Posted by Mistrale 02:11 Archived in Thailand Comments (0)

Random notes

That you might find interesting..or not...but I do.

sunny 34 °C

Written on April 24....

I write this blog as much for the pleasure of sharing my trip with you, as for the fact that I plan to print all the entries when I get back home and keep this as a souvenir of this trip (I tried but can't be bothered to write a "journal"). SO anyway, the following are random info and bits of things that I want to write down somewhere.

At Nosey Parker's elephant trekking, we were lucky to meet with a very knowledgeable (and more importantly, decent english-speaking, Thai guy). He said his name was Monkey, but somehow, I doubt!
He talked to us about the life of elephants. Doing these tourist tours, they work approx 4 hours/day, and by work, we mean "walk around". This is much easier than the alternative: working in the jungle deforesting, a tough physical job, done all day long without proper breaks, until death. When they get too hot, the elephants get grumpy and must take a "bath break", where they submerge themselves in a little creek on the property. Our elephant was a bit grumpy during our ride (she would stop by trees and scratch herself for a while, or go straight into a leafy tree and help herself to some leaves and small branches), so she got to go in the water after. Unfortunatly, Aliya had loaded my memory card (we found out just as our elephant was going in the water), so there aren't any pics of the event. In any case, it looked fun and relaxing for the animal.
They eat pineapple trees (you may remember a pic of it in a previous entry) and other random green stuff.

Thailand's main poduction is of Palm oil and rubber. The elephant ride went through a rubber tree forest. The bark of these trees is stripped (a little, but over time, it adds up to a lot) and the sap is collected in hollowed coconut shells (kinda like traditional maple water collected in buckets). This water is then shipped to production plants where it is processed and becomes our "good old rubber". One can apparently tell the difference between rubber from trees vs from petrol... Because the weather is so hot, the trees are normally poked around 2-3am and the sap collected around sunrise. Each tree can only produce sap for a few years. After that, it's been too damaged from the bark being stripped and is cut down to leave room for a new small tree.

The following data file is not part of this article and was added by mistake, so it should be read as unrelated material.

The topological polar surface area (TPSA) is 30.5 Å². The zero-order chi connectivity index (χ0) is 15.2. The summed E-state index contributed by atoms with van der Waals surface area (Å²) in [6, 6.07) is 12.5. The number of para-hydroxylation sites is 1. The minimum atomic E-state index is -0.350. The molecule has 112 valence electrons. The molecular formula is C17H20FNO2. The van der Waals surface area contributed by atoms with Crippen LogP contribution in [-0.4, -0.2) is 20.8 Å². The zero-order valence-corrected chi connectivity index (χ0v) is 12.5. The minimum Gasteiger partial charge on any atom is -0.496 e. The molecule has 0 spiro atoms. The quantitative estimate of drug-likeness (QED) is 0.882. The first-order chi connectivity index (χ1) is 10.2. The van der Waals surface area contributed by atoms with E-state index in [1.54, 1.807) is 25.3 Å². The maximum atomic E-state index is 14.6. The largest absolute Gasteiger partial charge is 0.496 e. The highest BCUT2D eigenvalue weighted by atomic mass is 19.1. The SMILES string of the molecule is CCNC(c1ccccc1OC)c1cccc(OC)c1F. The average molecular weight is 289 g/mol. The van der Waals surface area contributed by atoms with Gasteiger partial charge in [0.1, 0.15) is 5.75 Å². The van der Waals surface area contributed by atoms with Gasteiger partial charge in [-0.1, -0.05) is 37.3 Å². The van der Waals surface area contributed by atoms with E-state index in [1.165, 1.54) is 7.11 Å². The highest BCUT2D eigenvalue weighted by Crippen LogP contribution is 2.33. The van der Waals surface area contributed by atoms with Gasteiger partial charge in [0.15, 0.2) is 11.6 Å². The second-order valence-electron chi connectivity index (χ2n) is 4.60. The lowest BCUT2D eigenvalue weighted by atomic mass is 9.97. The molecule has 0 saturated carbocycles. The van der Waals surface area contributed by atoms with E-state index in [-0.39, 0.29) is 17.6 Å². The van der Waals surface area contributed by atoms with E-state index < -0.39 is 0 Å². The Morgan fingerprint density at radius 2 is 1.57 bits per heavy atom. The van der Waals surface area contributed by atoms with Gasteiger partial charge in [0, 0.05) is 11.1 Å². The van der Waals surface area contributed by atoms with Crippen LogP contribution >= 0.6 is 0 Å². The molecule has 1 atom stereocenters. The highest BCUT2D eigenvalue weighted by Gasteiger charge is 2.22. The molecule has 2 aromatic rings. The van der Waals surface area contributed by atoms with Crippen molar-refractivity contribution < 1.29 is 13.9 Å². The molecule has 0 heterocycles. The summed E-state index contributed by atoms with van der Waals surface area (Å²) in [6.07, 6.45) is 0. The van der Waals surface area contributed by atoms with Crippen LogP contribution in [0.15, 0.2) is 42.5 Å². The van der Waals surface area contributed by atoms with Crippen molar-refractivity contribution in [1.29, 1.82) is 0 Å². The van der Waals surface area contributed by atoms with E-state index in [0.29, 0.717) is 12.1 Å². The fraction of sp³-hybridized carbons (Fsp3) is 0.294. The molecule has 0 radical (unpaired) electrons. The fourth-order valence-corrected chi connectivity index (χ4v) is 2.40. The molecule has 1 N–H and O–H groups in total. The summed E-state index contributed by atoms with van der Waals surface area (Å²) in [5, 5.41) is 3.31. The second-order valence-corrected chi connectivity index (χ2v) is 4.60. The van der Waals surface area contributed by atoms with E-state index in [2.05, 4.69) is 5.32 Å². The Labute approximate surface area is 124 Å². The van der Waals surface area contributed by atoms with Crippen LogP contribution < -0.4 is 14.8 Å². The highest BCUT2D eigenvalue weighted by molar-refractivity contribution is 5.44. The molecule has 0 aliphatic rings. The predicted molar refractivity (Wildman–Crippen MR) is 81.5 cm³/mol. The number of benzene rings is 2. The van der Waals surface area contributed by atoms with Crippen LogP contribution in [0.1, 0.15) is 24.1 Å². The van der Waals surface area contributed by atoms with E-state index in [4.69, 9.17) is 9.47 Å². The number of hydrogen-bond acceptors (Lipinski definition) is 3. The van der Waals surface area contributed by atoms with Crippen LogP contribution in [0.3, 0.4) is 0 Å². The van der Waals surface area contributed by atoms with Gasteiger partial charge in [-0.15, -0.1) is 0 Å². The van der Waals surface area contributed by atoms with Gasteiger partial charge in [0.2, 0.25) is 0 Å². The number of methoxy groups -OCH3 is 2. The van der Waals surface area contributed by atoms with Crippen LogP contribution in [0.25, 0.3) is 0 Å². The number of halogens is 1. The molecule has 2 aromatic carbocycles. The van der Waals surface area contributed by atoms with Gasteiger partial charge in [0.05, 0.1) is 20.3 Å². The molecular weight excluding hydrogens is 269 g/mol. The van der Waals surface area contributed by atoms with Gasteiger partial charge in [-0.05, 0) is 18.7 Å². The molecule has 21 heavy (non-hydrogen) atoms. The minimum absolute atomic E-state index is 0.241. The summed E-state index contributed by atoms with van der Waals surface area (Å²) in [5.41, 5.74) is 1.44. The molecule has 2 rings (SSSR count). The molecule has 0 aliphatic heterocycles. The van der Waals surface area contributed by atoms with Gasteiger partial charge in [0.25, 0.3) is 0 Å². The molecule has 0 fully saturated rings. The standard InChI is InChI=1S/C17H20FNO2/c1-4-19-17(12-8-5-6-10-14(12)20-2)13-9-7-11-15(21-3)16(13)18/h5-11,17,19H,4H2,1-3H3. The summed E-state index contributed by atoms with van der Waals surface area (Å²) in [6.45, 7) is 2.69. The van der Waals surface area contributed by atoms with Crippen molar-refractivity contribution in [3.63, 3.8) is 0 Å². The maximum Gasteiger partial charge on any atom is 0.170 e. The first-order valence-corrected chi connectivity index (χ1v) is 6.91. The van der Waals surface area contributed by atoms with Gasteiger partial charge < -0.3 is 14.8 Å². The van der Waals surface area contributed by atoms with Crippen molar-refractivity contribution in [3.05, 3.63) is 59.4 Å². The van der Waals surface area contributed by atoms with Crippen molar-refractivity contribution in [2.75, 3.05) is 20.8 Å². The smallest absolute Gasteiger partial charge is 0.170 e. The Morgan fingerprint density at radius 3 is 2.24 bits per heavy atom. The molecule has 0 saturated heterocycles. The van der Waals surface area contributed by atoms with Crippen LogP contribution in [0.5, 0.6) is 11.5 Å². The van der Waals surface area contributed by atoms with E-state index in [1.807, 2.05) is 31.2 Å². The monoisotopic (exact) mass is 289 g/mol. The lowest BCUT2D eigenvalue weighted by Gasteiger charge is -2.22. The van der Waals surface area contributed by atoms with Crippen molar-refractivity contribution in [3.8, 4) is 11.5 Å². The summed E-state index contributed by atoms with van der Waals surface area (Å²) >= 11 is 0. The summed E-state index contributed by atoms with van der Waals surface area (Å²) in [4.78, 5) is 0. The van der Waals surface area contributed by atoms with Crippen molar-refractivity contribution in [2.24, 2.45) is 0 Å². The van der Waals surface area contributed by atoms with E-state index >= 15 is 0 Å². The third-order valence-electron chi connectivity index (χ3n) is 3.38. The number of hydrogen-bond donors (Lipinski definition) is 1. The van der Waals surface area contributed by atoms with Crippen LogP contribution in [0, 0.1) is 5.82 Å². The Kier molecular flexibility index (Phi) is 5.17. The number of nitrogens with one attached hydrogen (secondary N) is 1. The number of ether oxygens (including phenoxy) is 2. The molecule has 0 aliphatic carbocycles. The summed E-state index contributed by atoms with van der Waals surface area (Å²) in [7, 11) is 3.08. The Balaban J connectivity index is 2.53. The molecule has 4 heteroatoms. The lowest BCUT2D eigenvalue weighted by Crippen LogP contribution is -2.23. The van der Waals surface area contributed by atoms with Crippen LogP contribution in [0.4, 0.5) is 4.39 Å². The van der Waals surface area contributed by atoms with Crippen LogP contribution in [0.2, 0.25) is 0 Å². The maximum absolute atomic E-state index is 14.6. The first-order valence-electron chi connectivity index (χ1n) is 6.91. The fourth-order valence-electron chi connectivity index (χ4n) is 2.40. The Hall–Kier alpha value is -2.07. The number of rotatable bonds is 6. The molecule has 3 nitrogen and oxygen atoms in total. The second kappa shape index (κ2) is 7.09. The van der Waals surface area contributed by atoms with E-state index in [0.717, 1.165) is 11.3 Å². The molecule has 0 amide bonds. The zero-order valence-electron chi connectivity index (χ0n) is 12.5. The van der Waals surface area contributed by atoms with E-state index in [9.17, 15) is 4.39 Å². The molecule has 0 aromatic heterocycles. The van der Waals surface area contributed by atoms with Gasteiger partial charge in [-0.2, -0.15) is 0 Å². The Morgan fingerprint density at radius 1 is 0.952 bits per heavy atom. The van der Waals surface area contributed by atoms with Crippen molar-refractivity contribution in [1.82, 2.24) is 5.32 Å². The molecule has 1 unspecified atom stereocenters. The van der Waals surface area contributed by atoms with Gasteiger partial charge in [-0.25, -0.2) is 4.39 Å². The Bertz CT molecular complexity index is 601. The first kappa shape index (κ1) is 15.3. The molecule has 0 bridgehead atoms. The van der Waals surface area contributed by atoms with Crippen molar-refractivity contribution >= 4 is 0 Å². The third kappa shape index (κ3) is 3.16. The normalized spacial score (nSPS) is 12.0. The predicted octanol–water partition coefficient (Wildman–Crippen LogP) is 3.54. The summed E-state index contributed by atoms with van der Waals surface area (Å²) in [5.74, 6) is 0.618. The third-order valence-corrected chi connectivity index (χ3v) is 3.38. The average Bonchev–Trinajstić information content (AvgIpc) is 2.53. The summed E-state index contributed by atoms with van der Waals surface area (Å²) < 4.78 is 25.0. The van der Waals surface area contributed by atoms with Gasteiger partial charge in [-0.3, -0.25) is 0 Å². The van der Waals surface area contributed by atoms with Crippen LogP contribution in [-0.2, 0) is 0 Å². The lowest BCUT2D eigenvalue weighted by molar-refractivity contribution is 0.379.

Palm tree plantations (not to be confused with coconut trees) can be seen throughout the south of Thailand (and maybe the North, I don't know, haven't been yet). The oil produced by these trees is mainly used for cooking (no wonder the Thais are not exactly a "slim" people - compared to other asian peoples - all that frying (almost everything is stir-fried here) in palm oil (one of the oils with the highest levels of saturated fats!). Apparently the leaves are also sometimes (other than when used for traditional/low budget roofs) to be mixed with marijuana (which is highly illegal here!) and people smoke it "but not me" he said! hehehe

Things that Thai people laugh at/with me for:
When they teach me a new word or expression,
The next Thai person when I try to use the word or expression! hehehe
When we eat food that soo hot we hurt, sweat heavily and/or almost cry!
When we try something (mainly food) that farangs normally don't try (i.e. they have a sort of ice cone where they shread ice and douse it with sweet sirup -I haven't seen this in touristy areas, but it's fairly common when we wanter off in local markets - It's quite good! too)
I can't think of anything else right now, but the list should be a lot longer! hehehe

Something else that's funny and sometimes difficult to notice (but sometimes very obvious) : Thai people say yes when they don't really know what you're talking about (kinda their version of our "smile and nod" I guess... hehehe something I do a lot of here!) A very obvious example, in Krabi, our hotel had safety boxes on a wall in the main lobby (accessible to anyone walking by), but with a double lock and 2 distinct keys (hotel kept 1, we kept the other -both were needed to open the box), similar to a safety box at the bank (or what I've seen in movies of it). It seemed safe and sturdy, but I asked the lady if people were breaking into them sometimes/often. She was adamant " yes, yes, yes", I rephrased: do people steal from here? Her: big smile, wide eyes "yes yes yes yes" hehehe, 1 more attempt: pointing at the main outside door, enacting (not very well I'll admit) someone walking in and trying to beak the lock, she never stopped saying yes, yes! hehehe! she had no idea what I was asking her! hehehe